Life is full of regrets.

A friend, I have known almost all of my adult life once gave me this piece of advice: I would rather regret the things I’ve done than the things I haven’t.

I so loved the sound of that. In fact it became a mantra for me. Perhaps more of a way to excuse some questionable choices typical of youth.

Time has a way of tempering such impulsivity.

But regret like with grief, comes in waves at the most particular times.

We spent an afternoon watching old videos, that thanks to Past 11 Productions who digitized them.

Up on the screen, larger than life was Ryan. Prancing, laughing, playing and without a doubt, mocking, I watch my son alive, frozen in time.

I cried.

But perhaps not for the reasons that seem certain.

I watched us, celebrate Christmas. With all the decorations and all the traditions, with all the excitement and all the anticipation that the season brings, I saw past that to see the frustrations.

For you see, I wanted it perfect. I wanted to preserve the day in all its magical moments. To begin a celebration that continued year to year.

Instead I watched myself regulate the occasion. “Wait” becomes my new mantra. The cinnamon buns rising in the oven, the garbage bags placed carefully to store wrappings and bows, the camera set to capture the glee, everyone to be settled as presents are handed out one at a time. “ Wait your turn.” “Wait until we are ready.” “Wait, let us open all the gifts before you open each individual box.”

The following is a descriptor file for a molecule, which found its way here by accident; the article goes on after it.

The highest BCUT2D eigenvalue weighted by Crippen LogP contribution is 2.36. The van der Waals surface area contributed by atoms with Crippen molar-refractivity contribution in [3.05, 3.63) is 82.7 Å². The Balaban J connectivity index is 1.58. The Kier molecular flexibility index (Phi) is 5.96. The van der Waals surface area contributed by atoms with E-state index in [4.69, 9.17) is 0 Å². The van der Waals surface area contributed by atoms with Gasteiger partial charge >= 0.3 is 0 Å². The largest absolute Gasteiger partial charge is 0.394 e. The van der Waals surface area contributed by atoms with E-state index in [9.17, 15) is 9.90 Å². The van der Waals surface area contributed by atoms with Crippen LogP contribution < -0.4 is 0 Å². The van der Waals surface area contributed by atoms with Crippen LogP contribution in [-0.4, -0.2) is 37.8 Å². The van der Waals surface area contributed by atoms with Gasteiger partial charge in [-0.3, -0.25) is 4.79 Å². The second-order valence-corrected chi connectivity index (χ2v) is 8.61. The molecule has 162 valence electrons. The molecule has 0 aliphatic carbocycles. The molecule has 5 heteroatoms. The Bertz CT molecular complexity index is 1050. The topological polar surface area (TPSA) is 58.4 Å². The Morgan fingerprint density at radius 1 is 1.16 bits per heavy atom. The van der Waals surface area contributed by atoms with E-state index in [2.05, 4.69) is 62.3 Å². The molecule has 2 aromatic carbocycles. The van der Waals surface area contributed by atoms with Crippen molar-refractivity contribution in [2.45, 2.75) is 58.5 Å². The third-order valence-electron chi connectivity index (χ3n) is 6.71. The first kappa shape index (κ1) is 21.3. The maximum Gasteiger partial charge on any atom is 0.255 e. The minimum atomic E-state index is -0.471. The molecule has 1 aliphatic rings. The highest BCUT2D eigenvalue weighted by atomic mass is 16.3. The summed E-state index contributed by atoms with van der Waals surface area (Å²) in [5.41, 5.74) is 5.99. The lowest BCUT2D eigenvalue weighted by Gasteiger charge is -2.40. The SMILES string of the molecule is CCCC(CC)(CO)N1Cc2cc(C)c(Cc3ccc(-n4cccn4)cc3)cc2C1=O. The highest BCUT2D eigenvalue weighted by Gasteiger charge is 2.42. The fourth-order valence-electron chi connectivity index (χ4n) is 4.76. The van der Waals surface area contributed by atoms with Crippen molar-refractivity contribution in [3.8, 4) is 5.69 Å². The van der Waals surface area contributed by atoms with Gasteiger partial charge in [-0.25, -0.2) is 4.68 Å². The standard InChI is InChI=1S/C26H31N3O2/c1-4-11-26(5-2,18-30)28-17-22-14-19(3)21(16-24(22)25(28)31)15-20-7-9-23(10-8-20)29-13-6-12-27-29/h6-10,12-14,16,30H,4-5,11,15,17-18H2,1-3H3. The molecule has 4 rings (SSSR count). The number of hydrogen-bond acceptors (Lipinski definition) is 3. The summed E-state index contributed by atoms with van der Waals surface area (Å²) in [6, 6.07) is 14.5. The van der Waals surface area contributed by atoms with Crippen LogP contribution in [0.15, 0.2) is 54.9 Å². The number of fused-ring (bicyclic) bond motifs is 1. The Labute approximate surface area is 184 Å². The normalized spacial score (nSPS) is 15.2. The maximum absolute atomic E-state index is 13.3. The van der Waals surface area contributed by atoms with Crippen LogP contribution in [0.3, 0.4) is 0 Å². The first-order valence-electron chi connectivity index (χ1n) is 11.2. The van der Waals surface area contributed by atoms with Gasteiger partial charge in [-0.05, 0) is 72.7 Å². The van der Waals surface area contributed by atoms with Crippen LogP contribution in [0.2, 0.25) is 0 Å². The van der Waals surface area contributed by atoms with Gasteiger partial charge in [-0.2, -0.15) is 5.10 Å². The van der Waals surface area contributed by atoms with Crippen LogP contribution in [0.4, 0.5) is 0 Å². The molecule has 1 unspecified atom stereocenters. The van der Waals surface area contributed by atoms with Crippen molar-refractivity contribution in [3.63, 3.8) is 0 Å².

I never noticed the look of frustration from the kids. I thought I was creating everlasting traditions. Ones we would cherish and observe each year. Ones the children would adopt and adapt to their own.

It made me sad. As the girls sat beside me, pressing themselves into me as if to absorb some of the pain, they asked why I was crying.

I poured out my regret, an unburdening of my failings to the two pieces of my heart left to me now.

Funny what they remembered, not what I was seeing on the screen but the chaos and the mess and all the love. All the imperfect perfections.

As our 3rd Christmas comes to pass without Ryan, the girls insisted on the comforting familiarity of everything that they loved.

I have no regrets.

I hope you all found yourself surrounded with love and light this holiday season.